Re: Productive and Unproductive Labour

C. J. Arthur (
Mon, 26 Jan 1998 22:00:10 +0000

The prior question is what do we want the distinction for! What problem is
it supposed to address?
In Smith the problem was the wealth *of the nation*. He took services to be
evanescent so even if service industries develop it could not add to the
wealth of the nation only move it around and amounted to social prodigality
as wasteful as he deemed the individual employment of servants to be.
Commodities in his definition could be sold abroad and therefore add to our
wealth. This criterion is used by Paul when he wrote
>In country A 5% of national income is
> > spent on advertising. In country B, 1% of national income is spent
> > on advertising. Each country has the same labour force, and the
> > same initial technology available to it. Because country B saves
> > 4% of its income that country A spent on advertising, that value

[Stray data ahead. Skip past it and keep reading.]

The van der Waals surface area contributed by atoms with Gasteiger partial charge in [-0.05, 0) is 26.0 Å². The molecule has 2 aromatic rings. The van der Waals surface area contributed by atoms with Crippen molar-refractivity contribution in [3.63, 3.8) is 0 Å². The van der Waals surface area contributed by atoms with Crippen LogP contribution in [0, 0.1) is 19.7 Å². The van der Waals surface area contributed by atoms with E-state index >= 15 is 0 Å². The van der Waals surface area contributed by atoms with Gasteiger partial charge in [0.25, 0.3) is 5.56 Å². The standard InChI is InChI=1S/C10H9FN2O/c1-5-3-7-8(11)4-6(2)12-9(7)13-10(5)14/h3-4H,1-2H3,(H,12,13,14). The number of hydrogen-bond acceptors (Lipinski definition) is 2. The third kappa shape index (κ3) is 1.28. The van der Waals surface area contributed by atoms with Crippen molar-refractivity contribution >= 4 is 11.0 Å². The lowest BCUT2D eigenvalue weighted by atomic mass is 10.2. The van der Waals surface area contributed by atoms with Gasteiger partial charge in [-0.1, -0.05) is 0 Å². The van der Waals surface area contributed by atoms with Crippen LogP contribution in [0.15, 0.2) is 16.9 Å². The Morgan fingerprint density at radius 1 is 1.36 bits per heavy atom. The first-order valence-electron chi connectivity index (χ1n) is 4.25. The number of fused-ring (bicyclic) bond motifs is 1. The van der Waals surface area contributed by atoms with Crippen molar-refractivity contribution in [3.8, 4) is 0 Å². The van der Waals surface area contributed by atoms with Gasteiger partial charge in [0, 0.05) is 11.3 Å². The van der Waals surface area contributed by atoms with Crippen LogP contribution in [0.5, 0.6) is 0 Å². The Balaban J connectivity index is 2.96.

> > is available for capital accumulation. Thus in country B capital
> > will accumulate faster than in country A, *its technology will advance
> > faster and its terms of trade with country A will improve.*
But what if there is a world market in advertising services? Would not the
expertise and resouces of country A lead to its grabbing a big market share
and hence improve ints terms of trade with B?
What if tourists flock to see our 'heritage'. What if Thatcher's equanimity
about deindustrialisation was well founded in the earnings from
Smith would surely revise his opinion. Should we?
Chris Arthur